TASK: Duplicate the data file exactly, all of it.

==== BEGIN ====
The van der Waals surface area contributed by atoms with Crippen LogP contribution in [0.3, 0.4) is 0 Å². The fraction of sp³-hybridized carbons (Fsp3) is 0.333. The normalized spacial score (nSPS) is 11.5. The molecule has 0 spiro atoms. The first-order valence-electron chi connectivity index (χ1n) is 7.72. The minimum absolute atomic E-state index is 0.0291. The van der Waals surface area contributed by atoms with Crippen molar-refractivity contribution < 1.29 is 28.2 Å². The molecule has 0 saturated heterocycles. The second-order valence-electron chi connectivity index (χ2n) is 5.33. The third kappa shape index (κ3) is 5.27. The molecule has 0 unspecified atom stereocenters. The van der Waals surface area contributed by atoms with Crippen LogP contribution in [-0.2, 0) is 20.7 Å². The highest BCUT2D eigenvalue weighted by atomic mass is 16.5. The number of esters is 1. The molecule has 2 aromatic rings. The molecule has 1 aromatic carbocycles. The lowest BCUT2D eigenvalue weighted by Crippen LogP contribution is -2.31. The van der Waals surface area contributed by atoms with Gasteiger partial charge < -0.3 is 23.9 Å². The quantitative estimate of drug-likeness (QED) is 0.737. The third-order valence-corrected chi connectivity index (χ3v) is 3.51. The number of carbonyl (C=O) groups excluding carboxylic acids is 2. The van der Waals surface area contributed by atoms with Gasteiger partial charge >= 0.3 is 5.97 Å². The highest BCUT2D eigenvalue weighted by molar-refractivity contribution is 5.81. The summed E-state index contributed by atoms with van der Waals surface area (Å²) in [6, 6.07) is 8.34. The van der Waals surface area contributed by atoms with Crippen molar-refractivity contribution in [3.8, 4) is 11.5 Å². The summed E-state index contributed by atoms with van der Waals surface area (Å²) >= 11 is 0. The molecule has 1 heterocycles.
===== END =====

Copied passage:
The van der Waals surface area contributed by atoms with Crippen LogP contribution in [0.3, 0.4) is 0 Å². The fraction of sp³-hybridized carbons (Fsp3) is 0.333. The normalized spacial score (nSPS) is 11.5. The molecule has 0 spiro atoms. The first-order valence-electron chi connectivity index (χ1n) is 7.72. The minimum absolute atomic E-state index is 0.0291. The van der Waals surface area contributed by atoms with Crippen molar-refractivity contribution < 1.29 is 28.2 Å². The molecule has 0 saturated heterocycles. The second-order valence-electron chi connectivity index (χ2n) is 5.33. The third kappa shape index (κ3) is 5.27. The molecule has 0 unspecified atom stereocenters. The van der Waals surface area contributed by atoms with Crippen LogP contribution in [-0.2, 0) is 20.7 Å². The highest BCUT2D eigenvalue weighted by atomic mass is 16.5. The number of esters is 1. The molecule has 2 aromatic rings. The molecule has 1 aromatic carbocycles. The lowest BCUT2D eigenvalue weighted by Crippen LogP contribution is -2.31. The van der Waals surface area contributed by atoms with Gasteiger partial charge < -0.3 is 23.9 Å². The quantitative estimate of drug-likeness (QED) is 0.737. The third-order valence-corrected chi connectivity index (χ3v) is 3.51. The number of carbonyl (C=O) groups excluding carboxylic acids is 2. The van der Waals surface area contributed by atoms with Gasteiger partial charge >= 0.3 is 5.97 Å². The highest BCUT2D eigenvalue weighted by molar-refractivity contribution is 5.81. The summed E-state index contributed by atoms with van der Waals surface area (Å²) in [6, 6.07) is 8.34. The van der Waals surface area contributed by atoms with Crippen molar-refractivity contribution in [3.8, 4) is 11.5 Å². The summed E-state index contributed by atoms with van der Waals surface area (Å²) >= 11 is 0. The molecule has 1 heterocycles.